Riotous reading for students of snot flowers and fans of fecal facts.



Ready for a slide through some of the animal kingdom’s more revolting behaviors? Cue the mucus!

Arrays of big, bright nature photos showing more than 50 creatures ranging from cute, fuzzy cottontails and baby pandas to the ever popular Pacific hagfish and evocatively named pustulated carrion beetle (not to mention—but let’s—the bone-eating snot flower worm) anchor this gleeful introduction to many of nature’s poop eaters, slime exuders, projectile vomiters, carrion recyclers, and butt squirters. As if it were necessary, regular sidebars offer “Extra Ick!” to a commentary punctuated by the occasional “Yuck!” or “Now, that’s disgusting!” Stewart happily brings on the gross as she trumpets the “Toxic Toots” of the beaded lacewing’s larva, buzzes over flesh fly maggots that eat out harlequin toads from the inside (“That’s right: In this scenario, the toad croaks”), and flings out stomach-churning facts about “vile vittles” and the many uses of spit. If most of the photos aren’t as explicit as the text, which may disappoint some readers, they do consistently provide riveting close-ups of the wild kingdom guaranteed to leave even the most committed animal lovers a touch queasy.

Riotous reading for students of snot flowers and fans of fecal facts. (glossary, index, bibliography) (Nonfiction. 9-11)

Pub Date: June 23, 2020

ISBN: 978-1-4263-3746-8

Page Count: 112

Publisher: National Geographic Kids

Review Posted Online: Feb. 26, 2020

Kirkus Reviews Issue: March 15, 2020

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The photos effectively convey the scope of Harvey’s impact, but while journalistically sound, this informative book doesn’t...



The devastation of 2017’s Hurricane Harvey is explained, from the storm’s origin to its ongoing aftermath, in this photo-heavy book.

In retelling the story of how a storm got so big it caused 82 deaths and billions of dollars in damage along the Texas coast, Minneapolis-based author Felix details the science of hurricanes for those unfamiliar and unpacks why this and a series of other hurricanes made for one of the most damaging weather years on record. Although it’s packed with info-boxes, a glossary, tips for safety during a hurricane and helping survivors afterward, a snapshot of five other historic hurricanes, and well-curated photos, it misses an opportunity to convey some of the emotion and pain victims endured and continue to feel. Instead, much of the text feels like a summation of news reports, an efficient attempt to answer the whys of Hurricane Harvey, with only a few direct quotations. Readers learn about Virgil Smith, a Dickinson, Texas, teen who rescued others from floodwaters with an air mattress, but the information is secondhand. The book does answer, clearly and concisely, questions a kid might have about a hurricane, such as what happens to animals at the zoo in such an emergency and how a tropical storm forms in the first place. A portion of the book’s proceeds are to be donated to the Texas Library Association’s Disaster Relief Fund.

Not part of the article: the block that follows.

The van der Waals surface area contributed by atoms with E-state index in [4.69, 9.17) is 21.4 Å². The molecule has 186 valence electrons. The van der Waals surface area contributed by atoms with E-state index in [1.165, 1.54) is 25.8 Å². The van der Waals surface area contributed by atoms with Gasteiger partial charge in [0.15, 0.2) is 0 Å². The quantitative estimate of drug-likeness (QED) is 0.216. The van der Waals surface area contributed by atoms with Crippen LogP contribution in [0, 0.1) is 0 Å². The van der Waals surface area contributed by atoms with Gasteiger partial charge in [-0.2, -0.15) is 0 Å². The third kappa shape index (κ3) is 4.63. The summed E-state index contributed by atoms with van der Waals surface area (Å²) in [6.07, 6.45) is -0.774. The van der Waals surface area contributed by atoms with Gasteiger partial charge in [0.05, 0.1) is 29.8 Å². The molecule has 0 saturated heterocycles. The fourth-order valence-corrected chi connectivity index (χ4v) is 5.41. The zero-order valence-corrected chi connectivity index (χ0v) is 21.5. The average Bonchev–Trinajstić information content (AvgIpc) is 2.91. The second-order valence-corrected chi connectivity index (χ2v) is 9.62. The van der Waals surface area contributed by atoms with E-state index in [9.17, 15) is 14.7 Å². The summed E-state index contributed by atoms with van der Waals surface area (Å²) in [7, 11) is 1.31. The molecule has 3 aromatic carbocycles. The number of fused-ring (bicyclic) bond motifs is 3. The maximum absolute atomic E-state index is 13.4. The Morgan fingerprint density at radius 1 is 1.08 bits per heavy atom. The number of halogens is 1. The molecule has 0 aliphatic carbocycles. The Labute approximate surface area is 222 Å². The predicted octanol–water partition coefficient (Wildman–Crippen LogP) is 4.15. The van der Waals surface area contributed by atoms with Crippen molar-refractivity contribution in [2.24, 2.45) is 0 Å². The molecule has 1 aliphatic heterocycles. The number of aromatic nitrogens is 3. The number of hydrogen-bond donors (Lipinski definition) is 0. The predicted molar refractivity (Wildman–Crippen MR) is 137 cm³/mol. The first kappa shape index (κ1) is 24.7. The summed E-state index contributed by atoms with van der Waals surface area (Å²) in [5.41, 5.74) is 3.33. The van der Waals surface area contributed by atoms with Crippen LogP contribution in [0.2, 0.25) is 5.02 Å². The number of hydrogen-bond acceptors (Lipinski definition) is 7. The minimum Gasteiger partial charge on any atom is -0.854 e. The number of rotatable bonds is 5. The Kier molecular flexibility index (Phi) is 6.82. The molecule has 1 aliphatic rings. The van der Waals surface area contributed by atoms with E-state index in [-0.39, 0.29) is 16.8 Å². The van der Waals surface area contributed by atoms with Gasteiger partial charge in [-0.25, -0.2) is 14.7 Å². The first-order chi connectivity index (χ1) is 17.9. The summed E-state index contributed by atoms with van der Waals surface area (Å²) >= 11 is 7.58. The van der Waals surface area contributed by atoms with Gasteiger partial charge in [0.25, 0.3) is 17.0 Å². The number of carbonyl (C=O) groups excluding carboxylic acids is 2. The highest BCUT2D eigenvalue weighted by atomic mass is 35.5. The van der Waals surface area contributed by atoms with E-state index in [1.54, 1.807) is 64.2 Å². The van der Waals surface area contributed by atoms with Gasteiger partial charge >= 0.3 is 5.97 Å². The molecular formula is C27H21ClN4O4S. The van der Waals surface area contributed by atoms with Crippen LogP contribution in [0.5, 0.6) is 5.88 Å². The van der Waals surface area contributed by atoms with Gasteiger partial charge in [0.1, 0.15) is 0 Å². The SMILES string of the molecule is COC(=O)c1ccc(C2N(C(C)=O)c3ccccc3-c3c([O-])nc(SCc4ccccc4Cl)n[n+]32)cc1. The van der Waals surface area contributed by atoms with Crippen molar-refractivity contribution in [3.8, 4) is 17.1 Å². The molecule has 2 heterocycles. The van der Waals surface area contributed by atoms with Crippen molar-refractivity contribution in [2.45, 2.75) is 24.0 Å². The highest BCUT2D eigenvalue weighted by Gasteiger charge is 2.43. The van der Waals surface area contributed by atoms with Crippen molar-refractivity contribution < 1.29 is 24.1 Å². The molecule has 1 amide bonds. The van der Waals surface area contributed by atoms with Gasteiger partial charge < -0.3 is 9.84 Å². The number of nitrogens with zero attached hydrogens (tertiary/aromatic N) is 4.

The photos effectively convey the scope of Harvey’s impact, but while journalistically sound, this informative book doesn’t capture the fear and shock those who lived through the hurricane must have felt. (Nonfiction. 9-10)

Pub Date: Feb. 1, 2018

ISBN: 978-1-5415-2888-8

Page Count: 36

Publisher: Millbrook/Lerner

Review Posted Online: March 19, 2018

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The cleanup, finger pointing, litigation and economic recovery are still ongoing, but this overview of the Deepwater Horizon disaster offers a short and coherent account of the spill itself, the well’s eventual capping and, in broad strokes, the immediate environmental impact. Noting that the initial explosion occurred the very night of a ceremony commending the crew’s safety record (but not going into the long tally of construction shortcuts that made that ceremony so disingenuous), Landau provides a linear nonjudgmental account of major events between the April 20 eruption and the announcement of a permanent plug on Sep. 19, 2010. Big color photos add views of the platform burning, ships cleaning up oil slicks, oil-soaked wildlife and damaged coastal areas, along with smaller murky pictures of the failed blowout preventer on the ocean floor and the replacement cap. Additional graphics provide clear views of the technology—the rig itself, a cross-section of the blowout preventer and the relief well in relation to the original well—and a map of the Gulf coastline shows the affected areas. Limited, out of date and entirely based on secondary sources as it is, this still presents younger audiences a slightly more complete picture than Mona Chiang’s Oil Spill Disaster (2000). Includes eco-activities, resource lists and a tally of other major spills. (Nonfiction. 9-11)

Pub Date: April 1, 2011

ISBN: 978-0-7613-7485-5

Page Count: 32

Publisher: Millbrook

Review Posted Online: April 5, 2011

Kirkus Reviews Issue: March 15, 2011

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